My first H. paucidens (female), arrived in early April this year. Her fondness of parking under the warm light indicated that she might indeed be already gravid.
Determining gravidity is particularly difficult for this species due to its dark pleural membrane. Therefore, I was more inclined to put my hopes on the back burner and not worry about it
On 21st October 2009, Eric got me another female and a male just when I ran short of suitable enclosures.
Thus, despite the renown non-communality of this species, I decided to experiment with setup that will permanently house a breeding pair without untoward circumstances.
A 44x23x23cm was what I had around at the moment so I bought some slate rock from the local nursery and setup three individual hides.
The new female I had was significantly larger than the male and my 1st female. She was also more hostile towards the male and was therefore kept isolated. The male however was roughly the same size as my first girl so in the event that they crossed paths they were more inclined to avoid each other with reasonable tolerance.
After a week of continued observation, I left them to their own devices. I did not see any mating but occasionally they I saw them squeezing into the larger middle hide together; not very typical of their solitary nature.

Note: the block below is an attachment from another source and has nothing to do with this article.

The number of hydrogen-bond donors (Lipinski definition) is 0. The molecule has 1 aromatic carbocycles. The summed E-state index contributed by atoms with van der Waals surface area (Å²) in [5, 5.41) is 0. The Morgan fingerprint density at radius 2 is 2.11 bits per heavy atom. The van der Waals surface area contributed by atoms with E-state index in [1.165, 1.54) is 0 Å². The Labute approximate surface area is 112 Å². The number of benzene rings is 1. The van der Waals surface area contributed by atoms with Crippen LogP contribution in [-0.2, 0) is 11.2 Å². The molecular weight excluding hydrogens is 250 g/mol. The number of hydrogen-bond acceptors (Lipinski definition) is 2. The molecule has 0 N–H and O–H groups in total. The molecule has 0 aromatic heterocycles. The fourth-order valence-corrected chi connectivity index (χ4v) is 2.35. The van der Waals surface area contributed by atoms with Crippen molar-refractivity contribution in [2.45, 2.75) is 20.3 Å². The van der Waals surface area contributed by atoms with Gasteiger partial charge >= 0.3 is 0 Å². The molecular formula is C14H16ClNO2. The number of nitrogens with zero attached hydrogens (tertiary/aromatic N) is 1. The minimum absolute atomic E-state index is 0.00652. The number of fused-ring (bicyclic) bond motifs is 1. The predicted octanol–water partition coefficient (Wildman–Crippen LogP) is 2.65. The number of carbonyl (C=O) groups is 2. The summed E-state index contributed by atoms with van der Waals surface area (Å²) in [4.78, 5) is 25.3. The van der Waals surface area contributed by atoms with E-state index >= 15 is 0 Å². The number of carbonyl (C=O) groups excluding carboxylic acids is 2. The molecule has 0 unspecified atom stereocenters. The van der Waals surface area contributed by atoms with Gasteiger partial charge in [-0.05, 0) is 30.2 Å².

4/12/2009 - When I was trying to show a friend what Flatrock Scorpions looked like, I lifted a rock and was in disbelief of what I saw. I wasn't sure whether I caught her in the middle of parturition or she already had them earlier so I gently replaced the rock and set about making an enclosure to extract the male. This time of year the monsoon should be in full swing. Living on the 13th floor, gusts of cool wind bellowing in from the balcony was a common everyday occurrence. I suspected this might have triggered the birth of her litter. I kept interruption to a minimal, but I was quite eager to make a baby count. This was considerably difficult due to the narrow gap which I tried in vain to squeeze my eyeball through
10/12/2009 - I mange to take some sneak peaks of the babies
After much investigation, it has been determined that the brood is very small
. Only 4 babies are accounted for.
This species is known to produce up to 30 at the time but they are also known to terminate and reduce their litter size according to environmental conditions.
So for the meantime I will try my best to keep these 4 alive as best I can. When they leave mom, I will try to mate the remaining pair to raise a sufficient number for future breeding... Considering this is my 1st success with this species and any other foreign species, it was modest achievement; bringing into account that it is one of the toughest species to breed and raise in captivity. Will keep you posted with further updates